• 1970 – Apollo 13 is launched.
  • 1976 – The Apple I is created.

Sixty-three Apple 1s still exist, and six of them still work. Here’s one of them (as Wikipedia notes, “As of January 23, 2020, a functioning, registered Apple I is listed on eBay for US $1,750,000”).

Notables born on this day were few, and include:

While confined in an insane asylum, Smart wrote a long religious poem, Jubilate Agno, part of which, a fragment called “For I will consider my cat Jeoffry,” is the best cat poem ever written. You can read it here.

  • 1925 – Viola Liuzzo, American civil rights activist (d. 1965)

We remember Goodman, Schwerner, and Chaney, the three young civil rights activists killed by Southern bigots, but who remembers Liuzzo? She traveled from Detroit to Alabama to help with the civil rights protests, and was killed by the Klan:

  • 1928 – Ethel Kennedy, American philanthropist

Those who took The Big Nap on April 11 include:

  • 1890 – Joseph Merrick, English man with severe deformities (b. 1862)

Merrick was of course the “Elephant Man”, a gentle person with a tragic disease. It’s not clear what disease: it used to be thought that he had neurofibromatosis, but now some think he had Proteus syndrome. Here’s Merrick’s skeleton, which has been preserved.

Here’s the only surviving letter written by Merrick:

  • 1926 – Luther Burbank, American botanist and academic (b. 1849)
  • 1983 – Dolores del Río, Mexican actress (b. 1904)

Del Rio and Fred Astaire in Flying Down to  Rio (1933):

Here’s a three-minute mini-biography of Vonnegut:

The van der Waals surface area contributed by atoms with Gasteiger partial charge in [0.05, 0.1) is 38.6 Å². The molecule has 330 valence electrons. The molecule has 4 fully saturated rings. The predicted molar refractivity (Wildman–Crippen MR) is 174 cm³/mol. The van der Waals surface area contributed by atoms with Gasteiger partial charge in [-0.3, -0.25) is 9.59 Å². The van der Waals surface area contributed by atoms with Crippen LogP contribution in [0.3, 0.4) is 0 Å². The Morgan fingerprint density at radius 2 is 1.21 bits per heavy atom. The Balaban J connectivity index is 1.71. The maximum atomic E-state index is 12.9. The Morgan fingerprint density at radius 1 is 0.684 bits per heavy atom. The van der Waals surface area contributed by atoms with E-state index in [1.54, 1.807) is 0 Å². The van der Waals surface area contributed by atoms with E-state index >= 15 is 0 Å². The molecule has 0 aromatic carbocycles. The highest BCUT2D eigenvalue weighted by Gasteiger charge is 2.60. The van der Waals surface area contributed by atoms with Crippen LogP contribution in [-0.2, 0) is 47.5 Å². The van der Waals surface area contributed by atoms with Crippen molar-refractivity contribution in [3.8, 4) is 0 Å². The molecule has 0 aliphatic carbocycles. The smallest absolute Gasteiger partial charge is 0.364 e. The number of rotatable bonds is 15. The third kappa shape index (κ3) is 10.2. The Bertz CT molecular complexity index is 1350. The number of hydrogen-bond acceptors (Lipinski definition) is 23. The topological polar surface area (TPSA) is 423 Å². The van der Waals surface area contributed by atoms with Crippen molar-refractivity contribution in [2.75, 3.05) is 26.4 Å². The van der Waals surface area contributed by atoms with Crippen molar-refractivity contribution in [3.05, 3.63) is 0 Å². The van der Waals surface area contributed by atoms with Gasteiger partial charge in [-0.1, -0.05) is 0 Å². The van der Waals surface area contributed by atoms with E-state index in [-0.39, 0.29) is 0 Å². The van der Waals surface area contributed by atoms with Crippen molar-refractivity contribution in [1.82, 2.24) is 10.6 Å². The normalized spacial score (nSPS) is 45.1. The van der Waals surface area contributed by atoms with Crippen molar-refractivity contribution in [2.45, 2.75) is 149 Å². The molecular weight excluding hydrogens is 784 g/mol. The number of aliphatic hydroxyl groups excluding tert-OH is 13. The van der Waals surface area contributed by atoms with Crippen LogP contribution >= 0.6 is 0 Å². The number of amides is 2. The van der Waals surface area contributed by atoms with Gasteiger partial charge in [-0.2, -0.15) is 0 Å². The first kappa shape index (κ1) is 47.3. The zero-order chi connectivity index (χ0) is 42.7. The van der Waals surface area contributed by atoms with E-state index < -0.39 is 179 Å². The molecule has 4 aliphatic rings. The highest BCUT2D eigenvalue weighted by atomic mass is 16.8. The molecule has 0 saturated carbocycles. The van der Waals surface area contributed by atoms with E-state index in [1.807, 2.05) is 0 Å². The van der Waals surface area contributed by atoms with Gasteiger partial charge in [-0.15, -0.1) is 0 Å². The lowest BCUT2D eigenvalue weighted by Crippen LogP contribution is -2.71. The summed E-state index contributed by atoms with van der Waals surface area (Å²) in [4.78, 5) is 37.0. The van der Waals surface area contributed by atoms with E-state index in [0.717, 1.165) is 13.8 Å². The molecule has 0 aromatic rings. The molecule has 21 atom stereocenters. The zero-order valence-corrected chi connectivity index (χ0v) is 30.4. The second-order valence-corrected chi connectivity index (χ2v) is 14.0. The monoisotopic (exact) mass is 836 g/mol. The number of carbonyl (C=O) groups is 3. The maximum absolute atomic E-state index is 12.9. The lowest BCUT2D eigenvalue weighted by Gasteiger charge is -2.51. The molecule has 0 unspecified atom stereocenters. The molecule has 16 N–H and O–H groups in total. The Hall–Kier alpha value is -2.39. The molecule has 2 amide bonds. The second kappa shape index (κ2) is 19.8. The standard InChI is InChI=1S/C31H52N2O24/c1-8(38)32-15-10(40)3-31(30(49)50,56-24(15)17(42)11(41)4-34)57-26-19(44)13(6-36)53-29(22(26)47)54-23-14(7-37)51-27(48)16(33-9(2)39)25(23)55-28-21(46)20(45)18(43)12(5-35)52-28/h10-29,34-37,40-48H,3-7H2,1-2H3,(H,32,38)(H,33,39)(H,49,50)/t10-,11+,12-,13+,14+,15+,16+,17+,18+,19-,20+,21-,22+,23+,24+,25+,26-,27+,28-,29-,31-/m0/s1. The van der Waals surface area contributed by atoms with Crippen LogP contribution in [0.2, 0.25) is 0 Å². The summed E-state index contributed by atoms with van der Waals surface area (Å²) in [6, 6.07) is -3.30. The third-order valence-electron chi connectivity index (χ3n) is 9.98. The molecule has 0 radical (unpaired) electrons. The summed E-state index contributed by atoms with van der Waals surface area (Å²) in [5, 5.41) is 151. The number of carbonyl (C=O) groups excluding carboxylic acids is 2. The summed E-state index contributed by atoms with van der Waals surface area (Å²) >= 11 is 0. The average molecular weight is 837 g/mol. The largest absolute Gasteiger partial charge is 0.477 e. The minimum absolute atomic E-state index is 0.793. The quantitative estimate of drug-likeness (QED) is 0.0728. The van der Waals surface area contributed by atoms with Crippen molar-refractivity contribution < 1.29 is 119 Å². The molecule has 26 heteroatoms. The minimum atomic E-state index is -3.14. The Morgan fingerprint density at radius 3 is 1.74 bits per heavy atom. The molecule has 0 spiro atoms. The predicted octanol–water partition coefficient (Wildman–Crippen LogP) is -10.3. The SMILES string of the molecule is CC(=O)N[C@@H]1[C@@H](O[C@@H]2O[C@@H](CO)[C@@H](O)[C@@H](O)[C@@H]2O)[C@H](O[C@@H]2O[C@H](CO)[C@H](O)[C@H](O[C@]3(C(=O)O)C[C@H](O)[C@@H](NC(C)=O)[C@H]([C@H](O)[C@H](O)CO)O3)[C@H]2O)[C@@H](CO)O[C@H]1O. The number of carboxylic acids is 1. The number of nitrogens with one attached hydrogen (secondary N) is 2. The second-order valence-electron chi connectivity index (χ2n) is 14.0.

• 2013 – Jonathan Winters, American comedian, actor and screenwriter (b. 1925)

Meanwhile in Dobrzyn, Hili is doing her job as editor, which in this case is to impede writing:

Hili: I prepared the workplace for you.
Małgorzata: Thank you.
In Polish:
Hili: Przygotowałam ci stanowisko pracy.
Małgorzata: Dziękuję.

From Bruce:

From Jesus of the Day:

From Nicole:

Titania is the Nostradamus of our day:

Tweets from Matthew. Here’s his old cat Ollie, the one who laid open my nose with a deft swipe of his paw:

This moth mimics a wasp not just in appearance (dig those clear wings), but in behavior as well:

Carmen the duck and her 16 ducklings are getting moved to a permanent home tomorrow after a few days on a seventh-floor balcony. (I hope they fed the ducklings!)

A surfing seal catches a wave and rides it well.

A lovely photo:


Finally, a rarity:  a picture of Matthew when he was young (13 or 14 according to his caption).  His key: “I am at top left. My brother is an artist, my sister was a teacher (physics), both now retired with grandchildren. My grandmother bottom right, my mother bottom left.”

10 thoughts on “Sunday: Hili dialogue

  1. Back in the day when I was at the Hem House bookstore in Key West, I was proud to have sold a heck of a lot of copies of the definitive bio of Hem, by Michael Reynolds. If you really want to understand Hem, the 5 volumes by Reynolds are essential reading.

      1. Yup. Reynolds is both exhaustive and mesmerizing–as is his subject!
        BTW, like you, PCCE, I’m a big fan of The Sun Also, and Reynolds shows just what a jerk Hem was in that novel, both literally and literarily trashing his Paris “friends.” To Hem, nothing was as important as the writing: not family, not friends–well, maybe cats.

  2. April 11, 1612 — Edward Wightman is burned to death for heresy in the market square of Lichfield, England, the last person executed for heresy in England. He was an ancestor of mine, who obviously had children before he met his fate, and descendants of his went to the colonies. When I was young, you had to look in obscure books to find anything about him. Now there’s an article on Wikipedia. When I was in high school, I went on a trip to Britain with my father, and saw the plaque in Lichfield commemorating his death.

      1. Here you go, Dom:

        Wightman’s adoption of “heresy” commenced with his understanding of the mortality of the soul, adopting the “soul sleep” view of Martin Luther. In one of his early public messages he preached that “the soul of man dies with the body and participates not either of the joys of Heaven or the pains of Hell, until the general Day of Judgment, but rested with the body until then”.

Leave a Reply